The Home Guard
Once it became clear that France would be occupied by enemy forces the planners in Britain were forced to consider the possibility of a continued German advance across the English Channel. It was obvious that one of the key reasons that defence in France had crumbled was the ease with which the Germans were able to race on to each objective. There was perhaps as much active collaboration behind the German front as resistance and the German infantry, unimpressed by ambush or sabotage, were able to press on with confidence.
To prevent the same calamity from overcoming British resistance it was decided to form "stay behind units" which could attack the invasion force from the rear should they- form a bridgehead. The covert operations of these very special forces are one of the most intriguing aspects of the home front.
Without attracting any attention the various military intelligence organisations set about creating a network of Auxiliary Units, as they were called, designed to create as much havoc as possible behind the enemy lines.
In great secrecy and with little fuss "recruiters" using the Home Guard as a cover approached potential candidates considered best equipped for the risky- and thankless task ahead. Those best suited for the job included gamekeepers, miners, woodsmen, fishermen and especially poachers. Once enrolled the "auxiliaries" were schooled in the art of sabotage and survival. A handbook was produced, labelled The Countryman's Diary 1939, which contained a catalogue of ideas for killing, maiming, blowing up or incapacitating whatever or whoever came the way of its well-versed owner.
If invasion took place the Auxiliary Units, scattered in forests and woodlands all over Britain, would retire to prepared positions in hides, underground bolt-holes or remote cave systems. With only ten days' supply of food and water issued they were expected to live off the land until the moment when, in response to enemy presence, they leapt into action and ambushed troop concentrations or penetrated enemy headquarters. Many hideouts were constructed in the grounds of some of Britain's grander homes, as experience in France had shown that German generals selected lavish accommodation for their command centres. In a variety of ingenious ways an underground network was extended until some 20 Auxiliary Unit centres were established, each commanding an unspecified number of irregulars. Tunnel entrances were built under cover of faked bombing raids, and to avoid suspicion the excess soil was scattered among the freshly made bomb craters.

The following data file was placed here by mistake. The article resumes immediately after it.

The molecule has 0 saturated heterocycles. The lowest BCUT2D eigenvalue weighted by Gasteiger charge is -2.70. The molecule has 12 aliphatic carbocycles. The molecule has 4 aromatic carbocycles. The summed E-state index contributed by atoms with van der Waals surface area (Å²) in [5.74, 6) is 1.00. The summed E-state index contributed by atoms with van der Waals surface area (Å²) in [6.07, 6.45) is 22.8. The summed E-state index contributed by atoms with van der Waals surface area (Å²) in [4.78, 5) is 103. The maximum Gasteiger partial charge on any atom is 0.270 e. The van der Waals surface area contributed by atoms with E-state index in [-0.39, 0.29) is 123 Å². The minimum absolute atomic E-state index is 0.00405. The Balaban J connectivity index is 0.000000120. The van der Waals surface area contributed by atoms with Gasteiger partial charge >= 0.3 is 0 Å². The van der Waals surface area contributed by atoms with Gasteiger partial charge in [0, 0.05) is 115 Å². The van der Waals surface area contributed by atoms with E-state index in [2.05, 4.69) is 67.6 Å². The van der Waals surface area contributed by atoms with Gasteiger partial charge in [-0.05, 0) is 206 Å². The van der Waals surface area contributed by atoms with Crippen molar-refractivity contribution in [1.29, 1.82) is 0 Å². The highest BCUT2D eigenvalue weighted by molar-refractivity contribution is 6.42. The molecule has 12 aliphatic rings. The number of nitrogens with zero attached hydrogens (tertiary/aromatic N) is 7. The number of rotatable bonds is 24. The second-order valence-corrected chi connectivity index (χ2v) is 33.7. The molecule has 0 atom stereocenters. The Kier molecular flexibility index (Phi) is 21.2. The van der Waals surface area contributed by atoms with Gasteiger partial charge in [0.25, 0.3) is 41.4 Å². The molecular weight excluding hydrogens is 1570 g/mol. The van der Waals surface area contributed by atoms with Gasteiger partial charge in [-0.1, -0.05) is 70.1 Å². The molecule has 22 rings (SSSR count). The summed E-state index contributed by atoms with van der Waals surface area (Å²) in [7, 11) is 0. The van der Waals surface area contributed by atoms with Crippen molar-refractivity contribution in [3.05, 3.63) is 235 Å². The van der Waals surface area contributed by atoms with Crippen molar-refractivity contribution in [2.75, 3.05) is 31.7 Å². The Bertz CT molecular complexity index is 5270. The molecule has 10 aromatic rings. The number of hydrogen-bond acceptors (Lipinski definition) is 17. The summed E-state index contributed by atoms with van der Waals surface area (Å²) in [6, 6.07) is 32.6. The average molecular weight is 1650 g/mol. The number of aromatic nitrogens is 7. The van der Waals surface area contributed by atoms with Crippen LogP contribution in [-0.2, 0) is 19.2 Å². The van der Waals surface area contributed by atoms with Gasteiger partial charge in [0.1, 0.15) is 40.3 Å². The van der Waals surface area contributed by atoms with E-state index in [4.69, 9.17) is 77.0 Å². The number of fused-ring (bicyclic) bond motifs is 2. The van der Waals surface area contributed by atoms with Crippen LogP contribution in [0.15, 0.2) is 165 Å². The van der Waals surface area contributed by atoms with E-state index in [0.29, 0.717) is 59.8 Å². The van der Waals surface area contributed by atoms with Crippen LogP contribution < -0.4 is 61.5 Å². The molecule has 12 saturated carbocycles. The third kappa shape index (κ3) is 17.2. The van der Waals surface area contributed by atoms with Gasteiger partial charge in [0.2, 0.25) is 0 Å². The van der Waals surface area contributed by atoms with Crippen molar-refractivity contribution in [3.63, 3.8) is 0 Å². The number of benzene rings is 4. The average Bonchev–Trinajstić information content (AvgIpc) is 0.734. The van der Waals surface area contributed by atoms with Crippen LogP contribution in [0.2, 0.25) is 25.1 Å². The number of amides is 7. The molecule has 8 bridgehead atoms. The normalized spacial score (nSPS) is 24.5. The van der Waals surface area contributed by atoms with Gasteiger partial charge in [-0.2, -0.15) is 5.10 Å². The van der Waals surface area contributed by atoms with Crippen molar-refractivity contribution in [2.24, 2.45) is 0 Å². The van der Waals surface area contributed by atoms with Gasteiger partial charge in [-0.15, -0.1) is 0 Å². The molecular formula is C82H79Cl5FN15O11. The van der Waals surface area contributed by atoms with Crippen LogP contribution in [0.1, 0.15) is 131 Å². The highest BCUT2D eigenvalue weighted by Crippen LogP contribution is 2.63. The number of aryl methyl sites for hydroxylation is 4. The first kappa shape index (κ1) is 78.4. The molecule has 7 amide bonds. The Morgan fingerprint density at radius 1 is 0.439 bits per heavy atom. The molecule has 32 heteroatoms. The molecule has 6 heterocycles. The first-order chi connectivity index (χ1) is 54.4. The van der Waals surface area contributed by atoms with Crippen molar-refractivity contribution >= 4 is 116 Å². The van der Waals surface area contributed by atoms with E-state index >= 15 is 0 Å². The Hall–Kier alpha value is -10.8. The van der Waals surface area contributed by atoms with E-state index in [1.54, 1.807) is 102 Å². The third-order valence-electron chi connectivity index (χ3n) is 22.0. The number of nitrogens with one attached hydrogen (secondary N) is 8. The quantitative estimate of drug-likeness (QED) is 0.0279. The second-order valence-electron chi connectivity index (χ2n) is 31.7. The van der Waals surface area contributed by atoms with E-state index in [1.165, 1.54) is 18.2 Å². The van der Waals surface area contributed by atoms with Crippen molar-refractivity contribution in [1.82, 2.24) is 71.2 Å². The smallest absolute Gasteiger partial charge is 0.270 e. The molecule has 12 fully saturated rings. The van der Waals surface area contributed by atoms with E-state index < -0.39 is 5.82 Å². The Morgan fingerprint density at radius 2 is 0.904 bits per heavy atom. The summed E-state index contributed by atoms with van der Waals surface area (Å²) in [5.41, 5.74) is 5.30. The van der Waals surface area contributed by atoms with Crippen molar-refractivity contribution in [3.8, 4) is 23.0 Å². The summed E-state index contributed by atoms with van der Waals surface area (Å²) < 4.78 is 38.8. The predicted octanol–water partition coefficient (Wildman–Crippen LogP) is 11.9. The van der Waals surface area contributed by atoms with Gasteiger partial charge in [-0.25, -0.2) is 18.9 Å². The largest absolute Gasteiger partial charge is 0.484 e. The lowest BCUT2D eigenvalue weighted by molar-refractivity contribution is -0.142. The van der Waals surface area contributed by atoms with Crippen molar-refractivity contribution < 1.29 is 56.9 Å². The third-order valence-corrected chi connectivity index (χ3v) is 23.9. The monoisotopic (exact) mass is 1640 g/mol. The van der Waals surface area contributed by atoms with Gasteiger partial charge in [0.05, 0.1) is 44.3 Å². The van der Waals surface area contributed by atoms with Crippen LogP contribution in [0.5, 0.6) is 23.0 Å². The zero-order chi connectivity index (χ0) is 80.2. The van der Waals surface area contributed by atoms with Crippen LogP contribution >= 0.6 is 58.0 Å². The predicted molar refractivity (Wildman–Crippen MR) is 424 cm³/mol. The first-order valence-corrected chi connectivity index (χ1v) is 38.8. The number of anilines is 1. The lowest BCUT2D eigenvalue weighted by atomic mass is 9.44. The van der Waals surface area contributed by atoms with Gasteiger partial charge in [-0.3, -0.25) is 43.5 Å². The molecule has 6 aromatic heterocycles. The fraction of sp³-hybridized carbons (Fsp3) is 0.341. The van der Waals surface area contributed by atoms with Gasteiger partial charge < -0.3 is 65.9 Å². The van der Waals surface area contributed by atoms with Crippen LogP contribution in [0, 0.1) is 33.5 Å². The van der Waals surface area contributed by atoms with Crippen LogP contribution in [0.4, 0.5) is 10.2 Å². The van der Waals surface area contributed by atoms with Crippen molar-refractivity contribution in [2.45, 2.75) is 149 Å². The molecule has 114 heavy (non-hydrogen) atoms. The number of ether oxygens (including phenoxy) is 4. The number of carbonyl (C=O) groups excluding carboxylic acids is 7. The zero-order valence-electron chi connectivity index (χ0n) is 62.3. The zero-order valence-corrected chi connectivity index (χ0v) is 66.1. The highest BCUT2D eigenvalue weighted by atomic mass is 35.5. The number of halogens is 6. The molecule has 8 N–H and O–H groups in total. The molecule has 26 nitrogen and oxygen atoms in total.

If Germany had invaded, there is no little doubt that once captured the brave Auxiliaries would have faced the firing squad, for posters already prepared by German printers spelt out the penalty British saboteurs would receive. Three special Home Guard battalions were created to provide a cover for the Auxiliary Unit's activities; the 203rd in the South of England, 202nd in the north and 201st in Scotland. However the Auxiliaries' names were never officially recorded and it is likely that if questioned the official Home Guard would have denied their existence. To this day most of what occurred concerning the development and implementation of the Auxiliary Units is still classified. The men who spent the invasion summer in damp underground hideouts were probably mostly middle-aged in 1940 and therefore the secret of their activities is unlikely to ever be fully revealed or understood.
Copyright © 2002 Peter